Emerging urban landmarks as vulnerable heritage

  • Valentina Russo


This issue of Eikonocity aims at bringing to the attention of scholars themes concerning the history and consequent vulnerability – mainly structural and aesthetic – of the ‘emerging’ elements of the historical buildings, conceived as tangible signs of the urban landscape identity in European historic centres. As recent Italian earthquakes have evidenced (L’Aquila, 2009; Emilia Romagna, 2012; Abruzzo and Umbria, 2016-2017), many historical buildings or parts of them, although having a significant role in the formation and expression of urban image, are highly at risk not only for physical safety but also for the collective memory they preserve. Visual poles as domes and towers, as authentic topoi of the city skyline, aggregate social values shared over the centuries and translated into landscape signs from different cultures during the history of local communities: they are important key-elements in the urban formation process intended as a long life collective project in which, as Michel Jacob pointed, citizens continually define their relationship with nature and territory. By the response these symbols of urban history are able to offer to natural or human hazards it largely descends the preservation of urban landscape image in the frame of identity and community cultural values.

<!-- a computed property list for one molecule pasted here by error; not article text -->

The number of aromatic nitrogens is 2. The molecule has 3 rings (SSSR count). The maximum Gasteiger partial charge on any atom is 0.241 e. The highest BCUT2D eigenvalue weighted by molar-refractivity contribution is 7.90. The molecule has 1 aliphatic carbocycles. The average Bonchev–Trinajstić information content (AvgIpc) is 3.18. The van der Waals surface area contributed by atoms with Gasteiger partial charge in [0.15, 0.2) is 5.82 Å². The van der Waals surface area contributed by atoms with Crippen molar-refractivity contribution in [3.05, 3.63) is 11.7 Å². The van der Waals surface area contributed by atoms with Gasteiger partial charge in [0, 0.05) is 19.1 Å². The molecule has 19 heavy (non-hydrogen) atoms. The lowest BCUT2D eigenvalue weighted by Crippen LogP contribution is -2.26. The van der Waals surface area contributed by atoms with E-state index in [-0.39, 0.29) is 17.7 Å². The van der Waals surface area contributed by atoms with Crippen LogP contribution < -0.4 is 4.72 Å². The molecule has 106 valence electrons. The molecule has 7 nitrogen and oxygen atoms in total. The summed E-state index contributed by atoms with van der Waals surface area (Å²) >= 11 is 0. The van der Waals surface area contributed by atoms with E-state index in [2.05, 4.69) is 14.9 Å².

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Come citare
RussoV. (2020). Emerging urban landmarks as vulnerable heritage. Eikonocity. Storia E Iconografia Delle Città E Dei Siti Europei, 5(1), 7-8. https://doi.org/10.6092/2499-1422/7005